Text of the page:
Summary: Just about the time the National Weather Service canceled the Winter Weather Advisory for the Central Coast yesterday morning around 6:00am, temps dropped to 30-31F and freezing rain coated much of the area in a layer of ice. This was due to a process called ‘evaporative cooling’ (see Weather Factoid below) which brought the mercury down from overnight lows in the mid-30s to under the freezing mark as the rain began. Roads became slick and crashes were numerous around the area. The rest of the day was a moving target as temperatures hovered near freezing and precipitation switched back and forth between rain, freezing rain and even a bit of light snow late in the day in some areas. Overnight, it warmed up above freezing, the breeze subsided and light rain fell on and off. This morning, east winds had increased again to 20-25 mph and it was raining.
Newport Airport Conditions…
Ceiling: scattered @ 900’, overcast @ 1,500’
Visibility: 7 miles/Wind: E 21 mph G32/Altimeter: 29.52”
Past 24 Hours High/Low/Gust/Rain…
Lincoln City: 43F/33F/18mph/0.16”
Depoe Bay: 44F/33F/25mph/0.13”
Special Note for Weekend Travelers… An Ice Storm Warning has been issued by the National Weather Service for all of Northwest Oregon except the Coast, in effect until 4:00pm this afternoon for the Coast Range and South Willamette Valley (including Eugene, Corvallis and Albany), until 6:00pm this evening for the Central Willamette Valley (including Salem and McMinnville), until 10:00pm tonight for Portland Metro, and until late tonight or early tomorrow for the Columbia River Gorge. Freezing rain is projected to increase in intensity again today with a quarter to a half inch of ice build-up. In combination with snow and ice from yesterday, driving will be dangerous or impossible today, trees are likely to come down and power lines snapped. Travel is highly discouraged.
A Winter Weather Advisory is in effect for the Cascades for 6-9 inches of new snow in the passes through tonight.
Forecast: While the rest of Northwest Oregon braces for a dangerous ice storm today, we’re in the warmer sweet spot (so to speak) with ‘just’ wet and windy conditions expected here on the Central Coast through tomorrow. Liquid rain accumulations about an inch; high this afternoon 50F and low tonight 40F. The rain turns to showers tomorrow, high 45-50F. Outlook is for showers Monday and Tuesday, rain again Wednesday, then a chance of rain/showers Thursday through Saturday. The thermometer should be roughly seasonal with highs of 45-50F and lows of 35-40F all week.
Be sure to follow Weather or Not’s Twitter feed to keep current on this weekend’s Wintry conditions. We provide updated travel info and notification of any advisories, watches or warnings. Follow @chrisburnswx.
Travel: In the Coast Range this morning, there’s ice on the pavement on Highways 18 and 20, but snowing hard with chains required over Alsea Summit on Highway 34, temperatures 25-30F in the passes; freezing rain early today, ice accumulation up to a quarter inch, then rain this afternoon, high 45F. Willamette Valley destinations are expecting more freezing rain, chains required on I-5 from Eugene to Woodburn, temps 30-35F. The Columbia River Gorge forecast calls for freezing rain, over a half inch of ice accumulation, strong east winds gusting up to 50 mph, highs of 25-30F. For the Cascades, there’s packed snow and ice on the highways this morning, chains required over Willamette and Santiam Passes, carry chains or use traction tires at Government Camp, temps 25-30F; snow this morning, then snow mixed with freezing rain this afternoon, snow accumulations 6-9 inches, the snow level rising above the passes to 6,500 feet by this evening. * Motorists should always visit ODOT’s TripCheck before hitting the road.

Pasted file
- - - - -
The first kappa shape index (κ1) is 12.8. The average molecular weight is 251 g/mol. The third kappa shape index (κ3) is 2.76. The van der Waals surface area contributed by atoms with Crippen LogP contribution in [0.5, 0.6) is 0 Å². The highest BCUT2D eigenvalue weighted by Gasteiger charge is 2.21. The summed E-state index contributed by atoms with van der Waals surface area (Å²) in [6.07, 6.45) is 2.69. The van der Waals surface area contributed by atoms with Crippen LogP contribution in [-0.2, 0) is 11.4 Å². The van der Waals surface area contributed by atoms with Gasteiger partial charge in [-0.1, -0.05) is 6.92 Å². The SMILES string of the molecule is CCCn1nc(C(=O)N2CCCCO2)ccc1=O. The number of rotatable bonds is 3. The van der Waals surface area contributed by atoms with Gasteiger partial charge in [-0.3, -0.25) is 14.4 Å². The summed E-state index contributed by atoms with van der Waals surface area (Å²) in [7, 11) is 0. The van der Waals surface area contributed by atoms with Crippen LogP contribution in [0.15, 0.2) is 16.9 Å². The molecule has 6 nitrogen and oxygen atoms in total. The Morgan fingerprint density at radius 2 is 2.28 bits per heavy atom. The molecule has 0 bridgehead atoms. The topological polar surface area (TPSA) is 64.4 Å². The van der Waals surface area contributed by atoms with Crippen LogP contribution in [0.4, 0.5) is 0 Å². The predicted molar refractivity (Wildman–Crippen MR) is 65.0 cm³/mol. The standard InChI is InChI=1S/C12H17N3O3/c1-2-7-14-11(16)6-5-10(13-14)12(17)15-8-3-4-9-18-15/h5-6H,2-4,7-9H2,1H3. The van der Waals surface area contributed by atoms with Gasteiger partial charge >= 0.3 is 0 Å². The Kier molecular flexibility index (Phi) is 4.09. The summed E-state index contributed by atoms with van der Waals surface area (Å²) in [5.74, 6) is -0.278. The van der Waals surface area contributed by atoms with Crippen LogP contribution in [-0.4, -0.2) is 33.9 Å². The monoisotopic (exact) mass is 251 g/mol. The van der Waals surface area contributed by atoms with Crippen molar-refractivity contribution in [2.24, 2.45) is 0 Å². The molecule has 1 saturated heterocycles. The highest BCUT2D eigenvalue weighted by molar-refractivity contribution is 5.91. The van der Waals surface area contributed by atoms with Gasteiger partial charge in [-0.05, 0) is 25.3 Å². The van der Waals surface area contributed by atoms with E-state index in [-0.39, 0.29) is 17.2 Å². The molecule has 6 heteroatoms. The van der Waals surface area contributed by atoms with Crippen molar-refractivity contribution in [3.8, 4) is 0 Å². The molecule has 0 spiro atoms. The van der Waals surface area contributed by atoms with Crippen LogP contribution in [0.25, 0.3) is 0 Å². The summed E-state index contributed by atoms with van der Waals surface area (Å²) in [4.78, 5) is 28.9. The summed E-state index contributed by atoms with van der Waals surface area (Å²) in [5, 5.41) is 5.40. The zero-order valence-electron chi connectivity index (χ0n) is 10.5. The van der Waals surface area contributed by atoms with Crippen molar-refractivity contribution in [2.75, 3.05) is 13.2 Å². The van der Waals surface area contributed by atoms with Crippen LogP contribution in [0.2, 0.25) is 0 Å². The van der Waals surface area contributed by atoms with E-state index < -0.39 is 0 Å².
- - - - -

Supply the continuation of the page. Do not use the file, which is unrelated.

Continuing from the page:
Marine: E winds are blowing 20-25 knots gusting 30 this morning with seas 7 feet at 12 seconds. A Small Craft Advisory for winds is in effect through late tonight for the inner waters. A Gale Warning is in effect through this afternoon for the outer waters. E winds veering to S this afternoon 15-25 knots, seas 4-6 feet at 12 seconds inside 10 miles, but 25-30 knots gusting 35 out past 10 miles, combined seas building to 13-16 feet at 12 seconds. Tonight and tomorrow, southerlies 20-25 knots gusting 30 with seas 8-12 feet at 9 seconds. Outlook is for SE winds 15-20 knots Tuesday, swells 10 feet, N winds 10 knots Wednesday, swells 8 feet, and then SW winds 10 knots Thursday, swells holding at 8 feet. * Make sure you check the latest Bar Reports before venturing offshore.
On the Beach… Rain, breezy, surf 3-5 feet (low).
* For a safe and enjoyable time on the Central Coast, the Oregon Parks & Recreation Department offers these Beach Safety Tips.
01/08 Sun 08:09 AM 9.34 H
01/08 Sun 03:03 PM 0.40 L
01/08 Sun 09:33 PM 6.85 H
01/09 Mon 02:40 AM 3.27 L
In Short: Wet and windy for the next several days.
Weather Factoid: What is evaporative cooling, and why did it lower the temperature yesterday? This is kind of technical, but there really isn’t a much simpler way to explain it. The heat stored in water is called latent heat. Water absorbs the heat from other surfaces, making them cooler. When water absorbs enough heat, it evaporates, or changes from a liquid to a gas. The result is a decreased amount of heat in surrounding surfaces and the air, thus lowering the temperature. In addition to altering the weather, this process is employed in industrial and domestic cooling systems, and is also the physical process by which sweating cools off your body when it gets too hot.